The DICOM data obtained from the CBCT were extracted and imported into software where the residual anatomy of the patient’s bone was reconstructed in 3D (Mimics®, Materialise, Leuven, Belgium), and the file saved as. STL. In this phase, care was taken to investigate the position of noble structures (such as the inferior alveolar nerve), and to select the proper threshold values, to best define the cortical walls of the residual bone. The best position for the fixation screw was also evaluated. The. STL file of the 3D bone reconstruction was then imported to reverse engineering software (Studio 2012®, Geomagics, Morrisville, NC, USA) where a cleaning operation was carried out, with elimination of scattering where present and sharp edges or mesh errors; furthermore, the. STL density was reduced. This 3D reconstruction was then aligned with the. STL files obtained from the intraoral scan of the patient’s arch, and with the diagnostic wax-up, with the ultimate aim of having a file with the whole information of the patient. This allowed better understanding of the ideal prosthetic emergence profile, and therefore how to properly design the implant. All these files were imported to another CAD software (Meshmixer®, Autodesk, San Rafael, CA, USA), where the prosthetic abutments and osteosynthesis screws for implant stabilisation were designed. The subperiosteal implant framework was drawn, connecting all the structures through a series of Boolean operations (Fig. 3). The. STL of the final modelling was then exported again to Studio 2012® (Geomagics, Morrisville, NC, USA) for a final edge correction, final quality control and file regularisation (Fig. 4). The implant file was then ready for fabrication.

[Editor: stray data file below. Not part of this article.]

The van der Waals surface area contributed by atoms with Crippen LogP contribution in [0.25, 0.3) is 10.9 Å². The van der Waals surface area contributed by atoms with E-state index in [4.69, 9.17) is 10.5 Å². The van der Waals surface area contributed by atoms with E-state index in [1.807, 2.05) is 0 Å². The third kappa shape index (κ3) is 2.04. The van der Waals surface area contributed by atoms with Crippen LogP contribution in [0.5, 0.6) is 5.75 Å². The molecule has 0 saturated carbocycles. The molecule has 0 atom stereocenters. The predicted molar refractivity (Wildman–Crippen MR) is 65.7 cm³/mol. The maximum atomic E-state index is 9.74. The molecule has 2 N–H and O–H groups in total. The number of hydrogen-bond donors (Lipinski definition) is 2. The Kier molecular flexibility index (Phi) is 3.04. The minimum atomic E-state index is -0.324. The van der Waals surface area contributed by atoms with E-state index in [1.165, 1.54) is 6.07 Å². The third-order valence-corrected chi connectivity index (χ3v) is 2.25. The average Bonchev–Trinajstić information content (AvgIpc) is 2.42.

Fig. 3